Discovery: The power of finding what I didn’t even know I wanted

By Sue Pulvermacher-Alt, General Product Manager
 
Can you guess America’s most-ordered ice cream flavor?  It’s not butter pecan, and it’s not blueberry cheesecake, and it’s not mint chocolate chip. (These, however, are my most-ordered flavors….) A year-long study by a US-based online food ordering company called GrubHub revealed that the most-ordered ice cream flavor in America is…(drum roll please)…vanilla.

My daughter’s “vanilla” was the Olsen twins. When she was young she loved books that were in any way tied to Mary-Kate & Ashley Olsen. She is their age and in essence grew up with them. She wanted to know all about them so she read everything she could that included these twins. My goal was to open her world to other flavors of strong female characters in books—Laura’s Little House on the Prairie, Ramona Quimby’s adventures, Nancy Drew’s sleuthing, and all of the girls featured in the historical fiction of the American Girl series—to take her interest in girls like her and expand the horizon. I wanted to give her choices, knowing sometimes she would choose to come back to her favorite vanilla.

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How can we help kids discover things they might be interested in but not even know it yet? We have Baskin-Robbins to thank for opening up the world of ice cream flavors (which by the way is now, nearly 70 years later, over 1,000 flavors). And we have tens of thousands of children’s books published every year. We know learner interest matters.  (A great article on strategies for empowering student choice is here.)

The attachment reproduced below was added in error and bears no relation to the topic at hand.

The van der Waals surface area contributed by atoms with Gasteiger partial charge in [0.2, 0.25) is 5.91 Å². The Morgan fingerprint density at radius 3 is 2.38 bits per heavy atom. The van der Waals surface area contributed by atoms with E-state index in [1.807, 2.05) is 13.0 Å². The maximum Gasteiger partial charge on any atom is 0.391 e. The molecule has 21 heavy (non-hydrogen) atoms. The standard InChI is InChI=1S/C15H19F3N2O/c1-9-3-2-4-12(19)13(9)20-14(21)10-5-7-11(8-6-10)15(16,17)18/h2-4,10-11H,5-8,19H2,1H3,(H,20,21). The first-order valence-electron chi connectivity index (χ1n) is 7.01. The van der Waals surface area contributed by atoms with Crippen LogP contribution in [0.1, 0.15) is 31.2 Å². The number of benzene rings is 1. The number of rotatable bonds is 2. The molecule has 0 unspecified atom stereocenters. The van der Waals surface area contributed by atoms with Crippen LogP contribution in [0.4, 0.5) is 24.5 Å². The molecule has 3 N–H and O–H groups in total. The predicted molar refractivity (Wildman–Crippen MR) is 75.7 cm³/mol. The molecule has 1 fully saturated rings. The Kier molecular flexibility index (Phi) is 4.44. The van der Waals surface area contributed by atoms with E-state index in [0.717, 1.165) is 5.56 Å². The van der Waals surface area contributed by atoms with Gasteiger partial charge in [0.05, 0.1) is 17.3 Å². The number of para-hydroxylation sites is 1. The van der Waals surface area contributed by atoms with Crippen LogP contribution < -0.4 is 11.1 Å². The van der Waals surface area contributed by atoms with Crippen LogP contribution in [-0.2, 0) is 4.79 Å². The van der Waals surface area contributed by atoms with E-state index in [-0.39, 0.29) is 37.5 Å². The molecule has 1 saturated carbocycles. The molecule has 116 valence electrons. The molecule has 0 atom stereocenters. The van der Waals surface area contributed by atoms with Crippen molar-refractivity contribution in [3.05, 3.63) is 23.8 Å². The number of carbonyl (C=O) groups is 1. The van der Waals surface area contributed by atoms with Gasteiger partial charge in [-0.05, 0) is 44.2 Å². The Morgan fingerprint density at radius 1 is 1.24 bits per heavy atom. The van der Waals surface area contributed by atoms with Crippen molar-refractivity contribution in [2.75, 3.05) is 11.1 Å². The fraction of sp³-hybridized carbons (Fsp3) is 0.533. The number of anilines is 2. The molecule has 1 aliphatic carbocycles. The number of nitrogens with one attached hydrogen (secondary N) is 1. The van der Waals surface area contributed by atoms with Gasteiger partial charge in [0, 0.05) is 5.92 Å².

Matching kids to books of interest is what great librarians have always done.  But a librarian isn’t always there when a child finishes a book and begins looking for the next one.How can we introduce kids to titles that may be of interest to them?

At Renaissance we believe the key is using our big data to inform suggestions and then putting those suggestions right in front of students every day.  Our reading database includes reading records for more than 10.7 million K12 students from more than 36,000 schools worldwide. That means we have:

  • Data to know each student’s reading level so we know where they are on the spectrum of learning to read and reading to learn.
  • Data to differentiate by interest, enabling us to know what students care about and in turn choose to read.